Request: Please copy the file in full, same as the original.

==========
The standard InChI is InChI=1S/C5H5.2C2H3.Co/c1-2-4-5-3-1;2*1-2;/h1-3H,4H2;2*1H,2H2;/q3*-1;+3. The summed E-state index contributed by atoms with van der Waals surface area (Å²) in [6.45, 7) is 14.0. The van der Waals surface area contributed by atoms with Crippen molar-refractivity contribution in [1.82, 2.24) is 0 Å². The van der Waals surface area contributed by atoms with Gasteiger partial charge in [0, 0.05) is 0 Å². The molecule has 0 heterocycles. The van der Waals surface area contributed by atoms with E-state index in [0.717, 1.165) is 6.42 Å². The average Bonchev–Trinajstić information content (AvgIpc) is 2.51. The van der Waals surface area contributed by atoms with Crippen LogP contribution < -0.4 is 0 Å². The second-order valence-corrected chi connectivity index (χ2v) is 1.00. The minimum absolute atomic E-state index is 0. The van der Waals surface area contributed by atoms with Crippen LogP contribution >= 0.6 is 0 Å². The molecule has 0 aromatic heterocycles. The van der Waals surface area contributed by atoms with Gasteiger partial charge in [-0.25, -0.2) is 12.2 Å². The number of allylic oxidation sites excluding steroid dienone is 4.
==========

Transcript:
The standard InChI is InChI=1S/C5H5.2C2H3.Co/c1-2-4-5-3-1;2*1-2;/h1-3H,4H2;2*1H,2H2;/q3*-1;+3. The summed E-state index contributed by atoms with van der Waals surface area (Å²) in [6.45, 7) is 14.0. The van der Waals surface area contributed by atoms with Crippen molar-refractivity contribution in [1.82, 2.24) is 0 Å². The van der Waals surface area contributed by atoms with Gasteiger partial charge in [0, 0.05) is 0 Å². The molecule has 0 heterocycles. The van der Waals surface area contributed by atoms with E-state index in [0.717, 1.165) is 6.42 Å². The average Bonchev–Trinajstić information content (AvgIpc) is 2.51. The van der Waals surface area contributed by atoms with Crippen LogP contribution < -0.4 is 0 Å². The second-order valence-corrected chi connectivity index (χ2v) is 1.00. The minimum absolute atomic E-state index is 0. The van der Waals surface area contributed by atoms with Crippen LogP contribution >= 0.6 is 0 Å². The molecule has 0 aromatic heterocycles. The van der Waals surface area contributed by atoms with Gasteiger partial charge in [-0.25, -0.2) is 12.2 Å². The number of allylic oxidation sites excluding steroid dienone is 4.